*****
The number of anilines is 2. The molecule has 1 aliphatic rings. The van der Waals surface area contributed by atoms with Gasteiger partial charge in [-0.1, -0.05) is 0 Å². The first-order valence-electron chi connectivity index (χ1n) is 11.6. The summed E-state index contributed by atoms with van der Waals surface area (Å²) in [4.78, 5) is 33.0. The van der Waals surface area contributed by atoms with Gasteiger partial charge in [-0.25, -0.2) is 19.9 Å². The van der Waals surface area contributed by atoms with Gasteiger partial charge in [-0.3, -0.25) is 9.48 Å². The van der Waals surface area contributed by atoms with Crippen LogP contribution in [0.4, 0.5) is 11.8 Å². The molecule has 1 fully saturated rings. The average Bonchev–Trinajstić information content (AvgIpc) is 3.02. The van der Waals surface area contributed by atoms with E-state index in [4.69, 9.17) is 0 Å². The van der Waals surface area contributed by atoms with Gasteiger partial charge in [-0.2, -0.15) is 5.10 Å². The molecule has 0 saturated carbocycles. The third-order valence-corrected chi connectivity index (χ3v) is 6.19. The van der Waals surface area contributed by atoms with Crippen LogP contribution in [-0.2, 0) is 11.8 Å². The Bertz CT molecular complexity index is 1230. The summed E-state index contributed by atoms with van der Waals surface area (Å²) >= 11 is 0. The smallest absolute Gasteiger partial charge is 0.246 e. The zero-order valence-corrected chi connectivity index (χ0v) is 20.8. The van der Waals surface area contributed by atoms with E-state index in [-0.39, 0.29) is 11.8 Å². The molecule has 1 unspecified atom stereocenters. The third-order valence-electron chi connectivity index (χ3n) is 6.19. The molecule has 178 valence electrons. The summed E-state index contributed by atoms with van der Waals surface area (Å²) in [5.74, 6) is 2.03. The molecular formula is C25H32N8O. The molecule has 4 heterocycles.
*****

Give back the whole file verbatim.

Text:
The number of anilines is 2. The molecule has 1 aliphatic rings. The van der Waals surface area contributed by atoms with Gasteiger partial charge in [-0.1, -0.05) is 0 Å². The first-order valence-electron chi connectivity index (χ1n) is 11.6. The summed E-state index contributed by atoms with van der Waals surface area (Å²) in [4.78, 5) is 33.0. The van der Waals surface area contributed by atoms with Gasteiger partial charge in [-0.25, -0.2) is 19.9 Å². The van der Waals surface area contributed by atoms with Gasteiger partial charge in [-0.3, -0.25) is 9.48 Å². The van der Waals surface area contributed by atoms with Crippen LogP contribution in [0.4, 0.5) is 11.8 Å². The molecule has 1 fully saturated rings. The average Bonchev–Trinajstić information content (AvgIpc) is 3.02. The van der Waals surface area contributed by atoms with E-state index in [4.69, 9.17) is 0 Å². The van der Waals surface area contributed by atoms with Gasteiger partial charge in [-0.2, -0.15) is 5.10 Å². The molecule has 0 saturated carbocycles. The third-order valence-corrected chi connectivity index (χ3v) is 6.19. The van der Waals surface area contributed by atoms with Crippen LogP contribution in [-0.2, 0) is 11.8 Å². The Bertz CT molecular complexity index is 1230. The summed E-state index contributed by atoms with van der Waals surface area (Å²) >= 11 is 0. The smallest absolute Gasteiger partial charge is 0.246 e. The zero-order valence-corrected chi connectivity index (χ0v) is 20.8. The van der Waals surface area contributed by atoms with E-state index in [-0.39, 0.29) is 11.8 Å². The molecule has 1 unspecified atom stereocenters. The third-order valence-electron chi connectivity index (χ3n) is 6.19. The molecule has 178 valence electrons. The summed E-state index contributed by atoms with van der Waals surface area (Å²) in [5.74, 6) is 2.03. The molecular formula is C25H32N8O. The molecule has 4 heterocycles.